It is time for a FIRST Wild Card Tour book review! If you wish to join the FIRST blog alliance, just click the button. We are a group of reviewers who tour Christian books. A Wild Card post includes a brief bio of the author and a full chapter from each book toured. The reason it is called a FIRST Wild Card Tour is that you never know if the book will be fiction, non~fiction, for young, or for old…or for somewhere in between! Enjoy your free peek into the book!
You never know when I might play a wild card on you!
Author and practicing eye surgeon, Dr. Bekendam is happily married and the proud father of two boys. Proceeds from his writing go to help fund his activities in developing countries as he works to bring cataract surgery to the needlessly blind. Prime of Life is his debut novel.
Visit the author’s website.
List Price: $14.99
Publisher: Worthy Publishing
Have you ever wanted to run away from your life? Ben did just that. It only lasted a few years before life caught up with him, but it was good while it lasted.
Ben just wanted to leave stress behind him. How much stress can there be as a janitor at a retirement home? He learned that leaving stress behind is not so easy, especially when you’re an obsessive compulsive guy.
It turns out that life at Heritage Gardens is a comic soap opera. It has been good for Ben – until someone from his past shows up. Ben isn’t sure how to deal with that. Will running again help? Watch how his life unfolds and keep smiling.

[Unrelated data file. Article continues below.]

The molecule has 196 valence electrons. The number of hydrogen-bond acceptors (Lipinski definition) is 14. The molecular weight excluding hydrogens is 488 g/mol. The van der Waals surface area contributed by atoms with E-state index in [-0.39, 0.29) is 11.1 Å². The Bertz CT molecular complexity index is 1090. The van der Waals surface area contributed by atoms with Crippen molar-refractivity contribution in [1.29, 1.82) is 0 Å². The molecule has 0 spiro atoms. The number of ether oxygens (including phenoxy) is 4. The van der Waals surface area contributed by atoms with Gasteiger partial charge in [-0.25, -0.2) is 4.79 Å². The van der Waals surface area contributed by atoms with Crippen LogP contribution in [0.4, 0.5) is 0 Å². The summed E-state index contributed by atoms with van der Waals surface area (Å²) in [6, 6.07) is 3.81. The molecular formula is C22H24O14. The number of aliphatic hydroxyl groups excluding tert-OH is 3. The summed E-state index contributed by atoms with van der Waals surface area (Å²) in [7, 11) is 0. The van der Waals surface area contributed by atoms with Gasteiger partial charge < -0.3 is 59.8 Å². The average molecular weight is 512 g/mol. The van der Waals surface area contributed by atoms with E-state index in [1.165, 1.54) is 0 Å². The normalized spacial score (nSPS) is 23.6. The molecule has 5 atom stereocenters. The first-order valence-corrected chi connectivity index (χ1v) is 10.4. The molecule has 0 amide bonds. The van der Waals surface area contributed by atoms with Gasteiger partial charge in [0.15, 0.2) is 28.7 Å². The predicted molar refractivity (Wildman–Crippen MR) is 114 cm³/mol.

This was a fun book. I’m looking forward to another novel by Dr. P.D. Bekendam. This was a good read, but even better is the fact that proceeds from his writing go to help fund his activities in developing countries as he works to bring cataract surgery to the needlessly blind.
***A special thank you to Leanna Case for providing a review copy.***
And now for the first chapter
I clean rooms in a retirement home. Four years of college, four of medical school, four more in residency, and another four training in cardiothoracic surgery, and now I spend
my days scrubbing toilets and mopping floors. My shift starts at eight, when the residents are supposed to be at breakfast.
“Ben,” Frank hollers as I push my cleaning cart down the long hallway of the skilled nursing facility. “Start in my room today.”
Frank is a cantankerous octogenarian. I have yet to discover his pleasant side.
“Sure, Frank.” I wheel my cart into his dingy room. The blinds are drawn. A crumpled potato chip bag lies open on the floor. I step over a few greasy remnants that are ground into the carpet as I make my way between the bed and the television stand, taking care not to bump the rickety plastic contraption supporting the heavy 1970s-era TV.
“Just the bathroom,” Frank says as he shuffles toward his chair. He takes an unexpected detour toward his rolltop desk and rum- mages through a drawer. “I just remembered. I’m gonna need your help with a little project later on.”